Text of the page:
And that’s one too many. The logic behind every email spammer’s operation is to flood the web with countless emails. Why not? The cost of spam is basically zero. One response makes the whole campaign worthwhile.

Scams and fraud account for about 2.5% of all spam emails. Phishing statistics indicate that identity theft is the goal of 73% of those.


Most spam traffic isn’t fraud. It’s mostly ads and promotions for stuff you once looked up when you were bored or clicked on accidentally while shopping for something else.

Identity theft is the most common trick in the book, and a costly one. Learn to recognize the difference between a benign commercial and bait that’s intended to lure you into a trap.

Spam email sites earn senders around $7,000 per day.


Bulk-mailing spam is a job for specialists - third-party companies that send emails on behalf of the product or service that is being advertised. The sender gets paid simply for sending messages, regardless of whether recipients buy any of the advertised products.

Email spam costs businesses a whopping $20.5 billion every year.

(Radicati Group, Nucleus Research)

This eye-catching figure from 2012 includes both the decreased productivity and the technical expenses that companies incur due to spam. According to Nucleus Research, the average loss per employee was about $1,934 per year.

Spam statistics like this one show how vast the global spam operation actually is. If it continues to grow at this rate, estimates suggest that damage might rise to a staggering $257 billion within a few years.

More spam emails originate from the United States than any other country.

(Talos Intelligence)

Talos Intelligence maintains a list of originating URLs and internet addresses that belong to scammers. The list helps internet service providers block spam before it gets to users. American spammers generate 8.4 billion messages a month, while Chinese spammers send out 8.2 billion spam emails.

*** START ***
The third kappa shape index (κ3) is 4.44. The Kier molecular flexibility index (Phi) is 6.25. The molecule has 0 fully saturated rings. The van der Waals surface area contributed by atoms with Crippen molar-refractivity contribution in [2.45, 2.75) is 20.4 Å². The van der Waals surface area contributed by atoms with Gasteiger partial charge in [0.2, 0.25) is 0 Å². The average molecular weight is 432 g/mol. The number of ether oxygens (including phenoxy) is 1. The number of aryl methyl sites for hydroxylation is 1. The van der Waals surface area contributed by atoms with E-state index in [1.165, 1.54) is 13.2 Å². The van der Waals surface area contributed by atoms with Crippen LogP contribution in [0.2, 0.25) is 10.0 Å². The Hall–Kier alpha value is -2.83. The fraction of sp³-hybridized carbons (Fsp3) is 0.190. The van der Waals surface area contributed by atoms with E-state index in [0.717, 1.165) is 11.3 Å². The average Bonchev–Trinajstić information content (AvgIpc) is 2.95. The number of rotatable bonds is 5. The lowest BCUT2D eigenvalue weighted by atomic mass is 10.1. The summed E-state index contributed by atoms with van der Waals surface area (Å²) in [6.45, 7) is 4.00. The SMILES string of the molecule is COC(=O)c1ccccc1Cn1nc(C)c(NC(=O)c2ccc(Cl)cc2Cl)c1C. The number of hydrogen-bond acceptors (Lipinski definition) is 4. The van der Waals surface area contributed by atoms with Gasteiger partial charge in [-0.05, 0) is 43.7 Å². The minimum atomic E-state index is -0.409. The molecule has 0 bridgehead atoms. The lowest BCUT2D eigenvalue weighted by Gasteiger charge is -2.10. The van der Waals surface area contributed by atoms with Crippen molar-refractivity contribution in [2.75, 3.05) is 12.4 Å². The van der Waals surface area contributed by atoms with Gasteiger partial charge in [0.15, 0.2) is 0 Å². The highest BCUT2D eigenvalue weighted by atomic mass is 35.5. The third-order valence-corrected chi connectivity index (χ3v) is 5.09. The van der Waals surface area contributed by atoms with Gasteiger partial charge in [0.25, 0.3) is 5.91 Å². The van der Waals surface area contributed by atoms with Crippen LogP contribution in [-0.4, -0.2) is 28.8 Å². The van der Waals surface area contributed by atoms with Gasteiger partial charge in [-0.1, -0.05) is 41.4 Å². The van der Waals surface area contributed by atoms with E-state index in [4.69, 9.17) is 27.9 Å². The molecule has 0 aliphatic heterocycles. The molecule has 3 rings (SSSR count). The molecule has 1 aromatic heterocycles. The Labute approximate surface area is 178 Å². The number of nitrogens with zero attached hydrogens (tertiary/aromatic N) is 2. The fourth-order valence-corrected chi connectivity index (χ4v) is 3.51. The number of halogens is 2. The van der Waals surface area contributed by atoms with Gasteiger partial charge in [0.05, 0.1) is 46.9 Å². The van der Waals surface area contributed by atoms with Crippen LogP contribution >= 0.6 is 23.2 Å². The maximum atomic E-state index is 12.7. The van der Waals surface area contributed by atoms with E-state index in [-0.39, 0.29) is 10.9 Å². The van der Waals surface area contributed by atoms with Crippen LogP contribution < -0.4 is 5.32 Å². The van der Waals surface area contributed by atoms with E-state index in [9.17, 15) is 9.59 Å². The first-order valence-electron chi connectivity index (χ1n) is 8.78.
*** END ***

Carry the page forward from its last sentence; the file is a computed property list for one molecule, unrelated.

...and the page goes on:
Some of the worst spam sites emanate from China, where hackers craft some of the most prolific spambots in the world.

The United States is home to 7 of the world’s top 10 spammers.


Below is a list of the most persistent spam companies in the world:

  • Blaze Media Solutions
  • PredictLabs
  • Sphere Digital
  • RR Media
  • Cyber World Internet Services
  • e-Insites
  • Kobeni Solutions

They are all based in the United States, and together they are responsible for distributing tens of millions of spam emails per day.

The number one spam operation is based in Ukraine.


A fake company called Canadian Pharmacy is probably the largest spam mail operation in the world - and one of the longest-running as well. Established sometime around 2009, the company uses botnet techniques to spam the world, sending tens of millions of ads for phony pharmaceuticals every day. Although the headquarters remains a mystery, it is most likely in Ukraine.

80% of all spam in North America and Europe is sent by the same 100 spam gangs.